I sent him a horseradish root as a result of a conversation we had about same. He was tickled to hear it had originated in Mayo, brought to Dublin by my mother, transplanted to Meath by me then dug up and sent back to the “wesht” to him in Roscommon. In return he painted a sign for my pigs when I had admired the signs he had painted for his own pigs.

The sign finally put up

He told me to buy him a beer at our next smallholder gathering. Sadly he never came to the last event and now I’ll never get to buy him that beer. He died on the 7th of December last, suddenly. He had been unwell and was waiting heart surgery I think. It was a shock to the rest of us. We had all got used to his banter and regular posts.

I thought of him several times over Christmas because he always decorated his Christmas cakes to a theme and he would tweet about his home-cured “hang sangwiches.” He loved the local lingo and referred to cups of “tay” and talked about “The Old Boy” down the road who he seemed to have been butler, chauffeur and cook for. We all felt we knew him as well.

Anyway in response to my tweet a suggestion was made to plant a tree in his memory – a Twitter Wood as it were. A tree planted by the person who “knew” him for him. So like Twitter the trees would be scattered all over the world.

I loved this idea. I had already planted a tree in memory of Fat Kitty and I found it really therapeutic. It somehow perpetuates the circle of life. I had spoken to the man in the nursery the day I bought his (FK’s) tree, about planting a screen and told him I’d come back to buy the other trees later but in the normal course of events that would have been put on the long finger.

This morning I woke up to another beautiful blue sky. I jumped in the car and went to buy the trees I’d discussed with him. But they wouldn’t fit. He offered to deliver them. I managed to fit one in and planted it for Matt when I got home. It’s an alder which is a native tree. He delivered the rest of them this evening. I picked out a weeping birch for dad. The other alder I’m going to plant in memory of my martini-loving aunt who died in her 98th year.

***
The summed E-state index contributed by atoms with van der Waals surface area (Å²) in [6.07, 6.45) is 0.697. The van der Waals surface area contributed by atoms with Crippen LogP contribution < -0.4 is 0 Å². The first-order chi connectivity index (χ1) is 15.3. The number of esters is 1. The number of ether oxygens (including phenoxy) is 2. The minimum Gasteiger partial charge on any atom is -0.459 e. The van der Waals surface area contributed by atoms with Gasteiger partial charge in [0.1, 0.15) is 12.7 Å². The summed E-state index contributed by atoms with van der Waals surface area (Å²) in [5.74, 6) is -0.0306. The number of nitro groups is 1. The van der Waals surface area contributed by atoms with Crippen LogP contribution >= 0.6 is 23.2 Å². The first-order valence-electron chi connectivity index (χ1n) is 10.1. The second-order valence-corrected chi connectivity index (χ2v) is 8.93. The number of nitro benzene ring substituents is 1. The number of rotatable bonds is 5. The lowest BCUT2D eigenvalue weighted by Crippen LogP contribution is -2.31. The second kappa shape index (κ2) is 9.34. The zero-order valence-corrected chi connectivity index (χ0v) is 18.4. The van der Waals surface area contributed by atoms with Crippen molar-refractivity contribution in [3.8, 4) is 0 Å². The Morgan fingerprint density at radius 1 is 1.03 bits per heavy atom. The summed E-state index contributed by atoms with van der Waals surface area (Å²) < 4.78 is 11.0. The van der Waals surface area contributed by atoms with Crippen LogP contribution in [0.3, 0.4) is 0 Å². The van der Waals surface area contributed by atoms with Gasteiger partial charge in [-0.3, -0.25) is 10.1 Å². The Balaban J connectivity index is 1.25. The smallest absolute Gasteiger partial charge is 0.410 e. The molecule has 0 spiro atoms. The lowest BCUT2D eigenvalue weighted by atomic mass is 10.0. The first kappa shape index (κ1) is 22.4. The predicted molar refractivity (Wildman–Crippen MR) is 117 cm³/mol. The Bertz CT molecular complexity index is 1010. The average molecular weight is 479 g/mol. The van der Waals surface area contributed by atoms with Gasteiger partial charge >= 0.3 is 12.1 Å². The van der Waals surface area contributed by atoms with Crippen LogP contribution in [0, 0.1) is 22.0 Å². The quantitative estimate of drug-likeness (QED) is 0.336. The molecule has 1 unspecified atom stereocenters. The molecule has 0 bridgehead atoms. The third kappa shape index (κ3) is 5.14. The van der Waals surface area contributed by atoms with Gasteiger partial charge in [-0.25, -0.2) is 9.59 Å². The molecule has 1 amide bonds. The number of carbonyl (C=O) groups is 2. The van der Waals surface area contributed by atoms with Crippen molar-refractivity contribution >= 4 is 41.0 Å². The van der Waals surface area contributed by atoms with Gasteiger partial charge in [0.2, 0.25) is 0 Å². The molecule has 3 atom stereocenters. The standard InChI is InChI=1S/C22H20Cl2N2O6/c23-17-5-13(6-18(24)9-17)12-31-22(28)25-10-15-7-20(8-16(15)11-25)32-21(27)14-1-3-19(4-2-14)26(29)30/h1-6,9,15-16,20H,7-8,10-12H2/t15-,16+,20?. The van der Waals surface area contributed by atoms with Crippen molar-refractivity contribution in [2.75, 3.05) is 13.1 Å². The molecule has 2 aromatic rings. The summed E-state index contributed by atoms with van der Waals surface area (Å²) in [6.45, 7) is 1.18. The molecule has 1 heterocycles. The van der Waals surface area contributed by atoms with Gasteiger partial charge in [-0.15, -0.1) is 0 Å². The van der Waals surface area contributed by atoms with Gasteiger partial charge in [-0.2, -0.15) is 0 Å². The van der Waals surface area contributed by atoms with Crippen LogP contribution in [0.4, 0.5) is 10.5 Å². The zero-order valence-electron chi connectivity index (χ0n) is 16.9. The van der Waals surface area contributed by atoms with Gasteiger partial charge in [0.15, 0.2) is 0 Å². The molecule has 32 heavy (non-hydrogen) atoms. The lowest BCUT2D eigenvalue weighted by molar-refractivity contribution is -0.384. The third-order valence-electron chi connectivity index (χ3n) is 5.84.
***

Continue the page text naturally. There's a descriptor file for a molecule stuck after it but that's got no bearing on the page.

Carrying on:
The following day I planted the rest of the trees and as I was digging I started thinking about who will benefit from these trees, who will look at them, who will sit under their shade, who will wonder about who planted them. Am I the only one who looks at trees and thinks about stuff like this?

The new hens are allowed out now and are truly free range. In the first few days you always have a few hairy evenings getting them back in. But last weekend “bet all” as they used say in Meath. The araucana was missing. Typical in that she was the one that cost me the most. I closed in the rest and went walking around looking for her. My fields are bordered by a 7 acre field beside me which has thoroughbred mares on it. I told my neighbour who owns them he could graze my last paddock. He took me at my word to open a gap, except he bulldozed a gap…….I said to him don’t go complaining to me if my pigs get into yours. He won’t. But the people at the top of his field might.


Anyway as I was walking down in the half light I could see a big bird wandering aimlessly in the distance. As I approached it didn’t fly away. It was the araucana. She was three fields away and in a neighbouring field. How she got down here on her own I’ll never know. Of course she wouldn’t let me hunt her back and flew into the ditch. So for the next 10 minutes she flew from one side to the other while I ran through the gap stumbling over big mucky tractor ruts. Then I got fed up and dived into the brambles hoping to grab her but missed. She seemed to settle in a shallow hole and stupidly instead of leaving her and making a note of where she was I tried to grab her. She scooted in further. She completely vanished. I rooted around for a while hoping she’d come shrieking out but no luck. I walked back to the house and a burnt pot. I’d only gone out to close the hens in.

I poured a glass of wine but then decided I’d go down one more time with a head torch. Lo and behold I could just about see her in the rabbit hole. Once it’s dark it is much easier to catch them as they are less likely to try and flee. I grabbed her by her tail feathers and hauled her out, much to her indignation. I have named her Mrs Mazel Topf (sic) and she reminds me of a mother in law at a wedding with stout ankles and a fascinator. She’s also the colour of a cuckoo maran that my son described as being like that of a static tv screen.

She began laying the other day and she actually does lay a bluish coloured egg. Well it’s a duck egg blue. The irony being that most ducks lay white eggs. It’s becoming fashionable now to have hens that lay different colour eggs not that it makes a “hapeworth” of difference to the taste.

Getting back to the trees. It’s a really nice idea to plant a tree in memory of someone you loved or even a beloved pet and let’s face it the environment needs more trees. Why don’t you plant a tree this weekend or if you don’t have the space for a tree – a bee friendly plant? As that horrible supermarket says “every little helps”.

In memory of Matt Care, Roscommon.